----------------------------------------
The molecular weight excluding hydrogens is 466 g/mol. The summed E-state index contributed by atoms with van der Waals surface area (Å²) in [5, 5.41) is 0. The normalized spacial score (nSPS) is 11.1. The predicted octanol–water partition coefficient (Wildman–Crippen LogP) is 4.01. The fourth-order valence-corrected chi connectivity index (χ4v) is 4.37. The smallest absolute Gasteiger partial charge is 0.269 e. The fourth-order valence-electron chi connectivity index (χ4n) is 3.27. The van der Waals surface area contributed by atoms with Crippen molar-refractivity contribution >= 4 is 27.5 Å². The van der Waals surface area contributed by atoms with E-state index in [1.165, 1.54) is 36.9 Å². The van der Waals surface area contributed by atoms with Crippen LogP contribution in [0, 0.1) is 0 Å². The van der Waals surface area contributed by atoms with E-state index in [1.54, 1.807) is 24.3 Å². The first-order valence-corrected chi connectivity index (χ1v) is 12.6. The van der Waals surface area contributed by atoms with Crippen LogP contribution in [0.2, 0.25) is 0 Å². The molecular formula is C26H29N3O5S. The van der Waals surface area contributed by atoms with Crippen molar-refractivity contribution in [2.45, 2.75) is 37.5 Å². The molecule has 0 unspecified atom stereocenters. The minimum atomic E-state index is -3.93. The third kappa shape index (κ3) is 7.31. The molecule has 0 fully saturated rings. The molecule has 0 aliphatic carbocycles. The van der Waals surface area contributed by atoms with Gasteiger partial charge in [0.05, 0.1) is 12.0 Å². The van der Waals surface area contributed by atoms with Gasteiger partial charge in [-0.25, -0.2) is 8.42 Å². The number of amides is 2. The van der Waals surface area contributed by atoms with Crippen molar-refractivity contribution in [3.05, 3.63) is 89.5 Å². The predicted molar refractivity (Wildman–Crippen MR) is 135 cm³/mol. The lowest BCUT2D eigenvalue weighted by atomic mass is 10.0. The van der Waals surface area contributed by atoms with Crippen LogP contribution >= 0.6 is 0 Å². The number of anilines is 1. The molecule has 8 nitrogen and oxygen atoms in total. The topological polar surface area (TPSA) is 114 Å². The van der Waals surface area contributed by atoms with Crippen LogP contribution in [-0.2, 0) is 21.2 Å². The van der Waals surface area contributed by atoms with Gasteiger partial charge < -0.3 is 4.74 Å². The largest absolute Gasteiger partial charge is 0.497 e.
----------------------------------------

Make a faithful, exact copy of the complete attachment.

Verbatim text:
The molecular weight excluding hydrogens is 466 g/mol. The summed E-state index contributed by atoms with van der Waals surface area (Å²) in [5, 5.41) is 0. The normalized spacial score (nSPS) is 11.1. The predicted octanol–water partition coefficient (Wildman–Crippen LogP) is 4.01. The fourth-order valence-corrected chi connectivity index (χ4v) is 4.37. The smallest absolute Gasteiger partial charge is 0.269 e. The fourth-order valence-electron chi connectivity index (χ4n) is 3.27. The van der Waals surface area contributed by atoms with Crippen molar-refractivity contribution >= 4 is 27.5 Å². The van der Waals surface area contributed by atoms with E-state index in [1.165, 1.54) is 36.9 Å². The van der Waals surface area contributed by atoms with Crippen LogP contribution in [0, 0.1) is 0 Å². The van der Waals surface area contributed by atoms with E-state index in [1.54, 1.807) is 24.3 Å². The first-order valence-corrected chi connectivity index (χ1v) is 12.6. The van der Waals surface area contributed by atoms with Crippen LogP contribution in [0.2, 0.25) is 0 Å². The molecular formula is C26H29N3O5S. The van der Waals surface area contributed by atoms with Crippen molar-refractivity contribution in [2.45, 2.75) is 37.5 Å². The molecule has 0 unspecified atom stereocenters. The minimum atomic E-state index is -3.93. The third kappa shape index (κ3) is 7.31. The molecule has 0 fully saturated rings. The molecule has 0 aliphatic carbocycles. The van der Waals surface area contributed by atoms with Gasteiger partial charge in [0.05, 0.1) is 12.0 Å². The van der Waals surface area contributed by atoms with Gasteiger partial charge in [-0.25, -0.2) is 8.42 Å². The number of amides is 2. The van der Waals surface area contributed by atoms with Crippen molar-refractivity contribution in [3.05, 3.63) is 89.5 Å². The predicted molar refractivity (Wildman–Crippen MR) is 135 cm³/mol. The lowest BCUT2D eigenvalue weighted by atomic mass is 10.0. The van der Waals surface area contributed by atoms with Crippen LogP contribution >= 0.6 is 0 Å². The number of anilines is 1. The molecule has 8 nitrogen and oxygen atoms in total. The topological polar surface area (TPSA) is 114 Å². The van der Waals surface area contributed by atoms with Crippen LogP contribution in [-0.2, 0) is 21.2 Å². The van der Waals surface area contributed by atoms with Gasteiger partial charge < -0.3 is 4.74 Å². The largest absolute Gasteiger partial charge is 0.497 e.